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You can’t go back and change the beginning, but you can start where you are and change the ending.

So here we are. Good scores at third level, but it doesn't feel ok. I'm struggling with some things. I can hold him together, get good scores, look good. But I can't build on his trot work. Or get good medium or extended gaits. I'm held hostage by my constant need to micro manage.

It was falling down a rabbit hole where there was no Johnny Depp waiting for me. Not that in this day and age one would want to meet him, even if he is completely innocent of any wrongdoing.

Plus, Mav was getting spooky again which means I need to back off.

Mav and I took a step back. I explored some ground work. He was very excited by this prospect.

I called in Amazing Rider to help with some emotional control training. Because when you are stuck somewhere, ask for help. Do not just keep plugging away with each ride getting worse. Put up your hand and request assistance from someone who knows more than you about that issue. Since we all have our strengths and weaknesses, this should not be too hard to find. I happen to know someone who knows way more about dealing with animals than people, which she would readily admit to.

She got to work with what I like to call "bag on a stick" but of course it was much, much more than that. Although it does literally involve a plastic bag tied to a stick so it is not just a clever name. With skillful horse psychology and some patience, she had him wearing, following and stepping on a tarp, accepting bag on stick all over his body and not caring when we danced around shaking the bag, tarp, stick, flag and whatever else she could find in her car. And let me tell you, her car holds more things than my entire townhouse - and I have a literal store full of stuff in the basement. Check it out while you are here invested in my weird life.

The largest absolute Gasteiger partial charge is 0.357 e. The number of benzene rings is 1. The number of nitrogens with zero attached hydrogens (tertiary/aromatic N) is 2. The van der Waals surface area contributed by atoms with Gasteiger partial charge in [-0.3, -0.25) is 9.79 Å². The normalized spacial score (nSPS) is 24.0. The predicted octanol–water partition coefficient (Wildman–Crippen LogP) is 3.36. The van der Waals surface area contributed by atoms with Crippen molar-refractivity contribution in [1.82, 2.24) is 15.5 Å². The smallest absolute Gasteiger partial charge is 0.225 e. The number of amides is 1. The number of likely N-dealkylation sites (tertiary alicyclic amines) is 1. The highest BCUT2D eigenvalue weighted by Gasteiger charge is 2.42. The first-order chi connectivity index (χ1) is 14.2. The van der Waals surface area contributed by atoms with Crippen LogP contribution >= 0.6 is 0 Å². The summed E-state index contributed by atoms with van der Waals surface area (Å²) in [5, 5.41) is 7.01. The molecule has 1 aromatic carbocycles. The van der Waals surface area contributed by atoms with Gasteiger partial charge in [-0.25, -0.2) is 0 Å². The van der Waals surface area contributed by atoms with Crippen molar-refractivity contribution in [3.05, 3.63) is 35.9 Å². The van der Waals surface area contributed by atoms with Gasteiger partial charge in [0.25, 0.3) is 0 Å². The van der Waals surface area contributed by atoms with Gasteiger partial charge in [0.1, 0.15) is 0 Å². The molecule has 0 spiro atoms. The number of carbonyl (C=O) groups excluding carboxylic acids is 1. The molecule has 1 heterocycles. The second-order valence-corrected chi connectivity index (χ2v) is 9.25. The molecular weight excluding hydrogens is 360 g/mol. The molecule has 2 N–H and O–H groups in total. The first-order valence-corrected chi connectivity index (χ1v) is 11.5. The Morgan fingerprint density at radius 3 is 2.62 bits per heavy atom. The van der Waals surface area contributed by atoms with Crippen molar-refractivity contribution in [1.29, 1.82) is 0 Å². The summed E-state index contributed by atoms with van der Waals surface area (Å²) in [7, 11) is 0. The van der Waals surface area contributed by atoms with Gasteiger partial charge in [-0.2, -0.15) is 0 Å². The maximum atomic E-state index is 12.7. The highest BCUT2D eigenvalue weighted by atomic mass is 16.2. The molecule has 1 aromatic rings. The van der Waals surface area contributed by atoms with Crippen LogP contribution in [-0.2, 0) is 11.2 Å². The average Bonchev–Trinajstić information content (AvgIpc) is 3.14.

What does emotional control training actually look like? Sometimes it looks boring. Sometimes it looks like everyone involved will get rope burn. Sometimes it looks amazing. It started as general fear response from him. Get away from the noise-making thing fast! Run!

It progresses to hey this isn't so bad. Apparently it's important to not flood them too much or they shut down. Which looks like they accept something, but really they are just so overwhelmed that they freeze. Huge lesson I learned from this is move the feet. They may do nothing standing still in almost an attempt to make it go away or pretend it doesn't exist. But once the feet move, they are freed from those constraints and lose it. I will not pretend to understand all of it, but the psychological aspect is right up my alley.

I got to take over and learn how to do these things too. I will need this for Freddie, although she will get most of it before I ever get on from someone else who is starting her. Biggest take away lesson - I really tend to not be super clear sometimes. I need to be clearer with him and not have so many grey areas. Mav likes to know exactly what is expected of him, which I can relate to for sure. This is one of those moments when you can see what life lessons you are learning by watching your horse spook at a bag on a stick. Who knew?